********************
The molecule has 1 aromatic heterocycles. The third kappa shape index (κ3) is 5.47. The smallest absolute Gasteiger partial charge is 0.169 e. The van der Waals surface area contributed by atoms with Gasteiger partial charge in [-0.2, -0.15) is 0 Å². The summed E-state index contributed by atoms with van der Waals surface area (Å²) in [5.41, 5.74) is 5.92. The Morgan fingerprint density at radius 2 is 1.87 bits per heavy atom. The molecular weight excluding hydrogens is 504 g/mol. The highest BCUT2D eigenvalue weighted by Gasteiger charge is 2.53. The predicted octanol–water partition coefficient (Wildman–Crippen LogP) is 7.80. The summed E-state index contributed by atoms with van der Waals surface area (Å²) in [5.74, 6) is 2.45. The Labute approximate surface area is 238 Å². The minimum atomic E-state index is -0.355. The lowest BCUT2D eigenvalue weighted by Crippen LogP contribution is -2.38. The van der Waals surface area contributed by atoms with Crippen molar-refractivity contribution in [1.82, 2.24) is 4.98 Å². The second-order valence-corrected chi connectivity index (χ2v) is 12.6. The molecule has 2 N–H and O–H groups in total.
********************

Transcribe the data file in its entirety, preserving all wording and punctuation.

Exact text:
The molecule has 1 aromatic heterocycles. The third kappa shape index (κ3) is 5.47. The smallest absolute Gasteiger partial charge is 0.169 e. The van der Waals surface area contributed by atoms with Gasteiger partial charge in [-0.2, -0.15) is 0 Å². The summed E-state index contributed by atoms with van der Waals surface area (Å²) in [5.41, 5.74) is 5.92. The Morgan fingerprint density at radius 2 is 1.87 bits per heavy atom. The molecular weight excluding hydrogens is 504 g/mol. The highest BCUT2D eigenvalue weighted by Gasteiger charge is 2.53. The predicted octanol–water partition coefficient (Wildman–Crippen LogP) is 7.80. The summed E-state index contributed by atoms with van der Waals surface area (Å²) in [5.74, 6) is 2.45. The Labute approximate surface area is 238 Å². The minimum atomic E-state index is -0.355. The lowest BCUT2D eigenvalue weighted by Crippen LogP contribution is -2.38. The van der Waals surface area contributed by atoms with Crippen molar-refractivity contribution in [1.82, 2.24) is 4.98 Å². The second-order valence-corrected chi connectivity index (χ2v) is 12.6. The molecule has 2 N–H and O–H groups in total.